The essential metadata allowing for the computation of basic translation KPIs might be the following:
  • Project
  • Unique identifier
  • Project name
  • Client’s name
  • Client’s contact person
  • Order date
  • Start date
  • Due date
  • Delivery date
  • PM’s name
  • Vendor name(s)
  • Status
  • Rework(s)
  • Production
  • Source language
  • Target language(s)
  • Scope of work (type of service(s))
  • TM
  • Percentage of TM used
  • MT
  • Term base
  • Style guide
  • QA results
  • Business
  • Volume
  • Initial quotation
  • Agreed fee
  • Discount
  • Currency
  • Expected date of payment
  • Actual date of payment

Although translation may be seen as a sub-task of a larger project, it may also be seen as a project itself. This is especially true when a translation is broken down into chunks to be apportioned to multiple vendors for multiple languages or even for a single language in case of large assignments and limited time available.

In this case, the translation project is split into tasks and each task is allotted in a work package (WP.) Each WP is then assigned a job ticket with a group ID so that all job tickets pertaining to a project can eventually be consolidated for any computations.

This will allow for associating a vendor and the relevant cost(s) to each WP for subsequent processing.

Most of the above metadata can be automatically generated by a computer system to populate the fields of a job ticket. This information might then be sent along with the processed job (in the background) as an XML, TXT, or CSV file, and stored and/or exchanged between systems.

To date, the mechanisms for compiling job tickets are not standardized in TMS systems, metadata is often labeled differently too. And yet, the many free Excel-based KPI tools available to process this kind of data basically confirm that this is not a complicated task.

To date, however, TMS systems do not seem to pay much attention to KPIs and to the processing of project data and focus more on language-related metadata. In fact, translation tools and TMS systems all add different types of metadata to every translation unit during processing. This is because metadata is used only for basic workflow automation, to identify and search translatable and untranslatable resources, provide translatable files to suitable translators, identify which linguistic resources have been used, what status a translation unit has, etc. Also, the different approach every technology provider adopts to manipulate the increasingly common XLIFF format makes metadata exchange virtually impossible; indeed, data, as well as metadata, are generally stripped away when fully compliant XLIFF files are produced.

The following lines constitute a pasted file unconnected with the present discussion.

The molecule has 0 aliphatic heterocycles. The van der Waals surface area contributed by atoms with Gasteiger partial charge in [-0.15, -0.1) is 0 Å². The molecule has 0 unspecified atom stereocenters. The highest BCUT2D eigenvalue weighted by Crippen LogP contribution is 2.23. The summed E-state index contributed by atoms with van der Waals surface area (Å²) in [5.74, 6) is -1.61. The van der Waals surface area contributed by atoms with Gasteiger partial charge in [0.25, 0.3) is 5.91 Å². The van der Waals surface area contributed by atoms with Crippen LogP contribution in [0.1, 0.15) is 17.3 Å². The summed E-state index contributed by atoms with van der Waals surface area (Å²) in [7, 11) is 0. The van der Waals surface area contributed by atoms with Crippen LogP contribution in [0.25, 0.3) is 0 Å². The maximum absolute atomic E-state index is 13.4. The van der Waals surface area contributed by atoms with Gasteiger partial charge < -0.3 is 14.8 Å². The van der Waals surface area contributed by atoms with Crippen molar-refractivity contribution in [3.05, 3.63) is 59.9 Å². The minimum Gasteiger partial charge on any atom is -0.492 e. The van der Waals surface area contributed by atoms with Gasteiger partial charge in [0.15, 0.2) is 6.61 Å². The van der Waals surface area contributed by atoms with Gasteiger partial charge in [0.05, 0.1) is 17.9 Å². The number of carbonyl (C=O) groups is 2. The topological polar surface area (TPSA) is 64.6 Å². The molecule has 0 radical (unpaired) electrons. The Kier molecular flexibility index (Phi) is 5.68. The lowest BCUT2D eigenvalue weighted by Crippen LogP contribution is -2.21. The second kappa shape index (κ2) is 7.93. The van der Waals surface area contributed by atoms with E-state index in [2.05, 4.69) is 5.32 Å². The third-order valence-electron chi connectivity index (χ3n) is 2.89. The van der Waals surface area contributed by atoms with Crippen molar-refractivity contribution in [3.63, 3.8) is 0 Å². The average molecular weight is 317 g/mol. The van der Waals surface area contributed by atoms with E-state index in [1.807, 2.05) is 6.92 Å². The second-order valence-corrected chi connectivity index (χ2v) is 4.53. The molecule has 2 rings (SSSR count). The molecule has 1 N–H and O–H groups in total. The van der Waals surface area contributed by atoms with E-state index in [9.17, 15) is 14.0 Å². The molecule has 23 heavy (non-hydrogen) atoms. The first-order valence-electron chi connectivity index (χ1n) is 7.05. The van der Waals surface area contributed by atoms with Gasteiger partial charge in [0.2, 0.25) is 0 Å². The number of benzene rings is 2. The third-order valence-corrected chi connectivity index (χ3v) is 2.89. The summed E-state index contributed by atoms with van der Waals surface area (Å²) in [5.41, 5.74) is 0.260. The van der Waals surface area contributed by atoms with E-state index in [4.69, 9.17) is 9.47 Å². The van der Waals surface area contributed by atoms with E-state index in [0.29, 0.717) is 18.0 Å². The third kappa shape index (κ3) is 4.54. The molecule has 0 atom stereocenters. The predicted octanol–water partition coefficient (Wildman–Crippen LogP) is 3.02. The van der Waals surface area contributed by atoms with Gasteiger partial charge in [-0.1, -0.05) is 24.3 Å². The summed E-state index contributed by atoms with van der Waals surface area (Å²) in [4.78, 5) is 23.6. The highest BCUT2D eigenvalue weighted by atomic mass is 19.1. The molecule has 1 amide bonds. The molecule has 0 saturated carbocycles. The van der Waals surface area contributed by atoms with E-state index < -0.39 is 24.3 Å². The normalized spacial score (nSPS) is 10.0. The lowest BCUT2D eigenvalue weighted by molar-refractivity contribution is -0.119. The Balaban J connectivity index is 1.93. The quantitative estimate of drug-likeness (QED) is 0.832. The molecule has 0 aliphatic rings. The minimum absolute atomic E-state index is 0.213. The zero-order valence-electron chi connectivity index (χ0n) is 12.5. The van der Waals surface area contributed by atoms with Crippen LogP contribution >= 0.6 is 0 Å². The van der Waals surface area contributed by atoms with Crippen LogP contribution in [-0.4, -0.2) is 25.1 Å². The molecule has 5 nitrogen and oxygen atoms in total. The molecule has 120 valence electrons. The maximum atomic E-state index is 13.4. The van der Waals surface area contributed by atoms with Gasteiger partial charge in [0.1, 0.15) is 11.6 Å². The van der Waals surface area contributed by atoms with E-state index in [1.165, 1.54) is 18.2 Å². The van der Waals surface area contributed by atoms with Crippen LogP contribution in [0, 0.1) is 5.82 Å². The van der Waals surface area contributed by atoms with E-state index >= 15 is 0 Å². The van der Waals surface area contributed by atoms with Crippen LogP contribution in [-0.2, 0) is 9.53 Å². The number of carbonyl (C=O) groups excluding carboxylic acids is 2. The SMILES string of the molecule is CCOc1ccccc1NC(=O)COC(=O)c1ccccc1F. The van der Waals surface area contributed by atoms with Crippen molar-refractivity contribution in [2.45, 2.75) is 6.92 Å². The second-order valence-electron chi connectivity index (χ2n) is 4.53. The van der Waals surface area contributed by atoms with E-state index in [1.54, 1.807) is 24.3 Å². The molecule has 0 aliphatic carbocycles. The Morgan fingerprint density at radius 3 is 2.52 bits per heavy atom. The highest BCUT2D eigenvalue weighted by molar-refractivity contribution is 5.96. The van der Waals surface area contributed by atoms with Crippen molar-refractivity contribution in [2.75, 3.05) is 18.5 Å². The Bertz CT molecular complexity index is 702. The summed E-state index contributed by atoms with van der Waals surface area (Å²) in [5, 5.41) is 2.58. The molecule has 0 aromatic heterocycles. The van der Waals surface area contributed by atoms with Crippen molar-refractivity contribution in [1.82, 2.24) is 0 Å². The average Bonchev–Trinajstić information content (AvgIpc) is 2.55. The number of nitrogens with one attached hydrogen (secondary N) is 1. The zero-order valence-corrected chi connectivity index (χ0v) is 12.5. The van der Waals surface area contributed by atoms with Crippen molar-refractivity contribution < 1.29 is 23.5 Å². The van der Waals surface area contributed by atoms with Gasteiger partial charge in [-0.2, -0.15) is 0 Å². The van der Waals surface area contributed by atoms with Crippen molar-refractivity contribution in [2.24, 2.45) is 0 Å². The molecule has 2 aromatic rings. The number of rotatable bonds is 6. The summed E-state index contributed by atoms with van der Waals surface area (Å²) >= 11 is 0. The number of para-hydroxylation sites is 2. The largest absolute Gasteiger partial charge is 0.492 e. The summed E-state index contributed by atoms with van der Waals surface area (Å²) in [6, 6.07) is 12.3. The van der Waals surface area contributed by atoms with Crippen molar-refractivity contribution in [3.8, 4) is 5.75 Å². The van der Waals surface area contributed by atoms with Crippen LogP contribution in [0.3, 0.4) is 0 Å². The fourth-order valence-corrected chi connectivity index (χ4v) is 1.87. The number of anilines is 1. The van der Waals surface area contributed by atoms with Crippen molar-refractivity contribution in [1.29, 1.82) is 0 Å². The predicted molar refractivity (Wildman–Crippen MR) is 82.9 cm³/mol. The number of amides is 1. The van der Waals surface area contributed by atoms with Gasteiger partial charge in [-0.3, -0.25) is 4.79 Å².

This article is meant as a position paper to present my opinion about a topic that has recently risen to prominence and is now under the spotlights thanks to GALA’s TAPICC initiative for which I’m volunteering, in the hope to put the debate on practical and factual tracks.

For any advice on this and other topic related to authoring, translation, and the associated technologies, the author can be reached via email or Skype.


This supplement to the post contains some excerpts from the annexes to the two major industry standards, ISO 17100 Translation Services — Requirements for translation services and ISO/TS 11669 Translation projects — General guidance.

The first excerpt comes from Annex B (Agreements and project specifications) and Annex C (Project registration and reporting) to ISO 17100. The second excerpt comes from clause 6.4 Translation parameters of ISO/TS 11669.

This data is perfectly suitable candidates as ancillary (optional) metadata.
All excerpts are provided fur further investigation and comments.

ISO 17100

Annex B (Agreements and project specifications)

  1. scope,
  2. copyright,
  3. liability,
  4. confidentiality clauses,
  5. non-disclosure agreements (NDAs),
  6. languages,
  7. delivery dates,
  8. project schedule,
  9. quotation and currency used,
  10. terms of payment,
  11. use of translation technology,
  12. materials to be provided to the TSP by the client,
  13. handling of feedback,
  14. warranties,
  15. dispute resolution,
  16. choice of governing law.

Annex C (Project registration and reporting)

  1. unique project identifier,
  2. client’s name and contact person,
  3. dated purchase order and commercial terms, including quotations, volume, deadlines and delivery details,
  4. agreement and any ancillary specifications or related elements, as listed in Annex B,
  5. composition of the TSP project team and contact-person,
  6. source and target language(s),
  7. date(s) of receipt of source language content and any related material,
  8. title and description of source [language] content,
  9. purpose and use of the translation,
  10. existing client or in-house terminology or other reference material to be used,
  11. client’s style guide(s),
  12. information on any amendments to the commercial terms and changes to the translation project.

ISO/TS 11669

Translation parameters

1.      source characteristics

a.    source language

b.    text type

c.     audience

d.    purpose

2.      specialized language

a.    subject field

b.    terminology

3.      volume

4.      complexity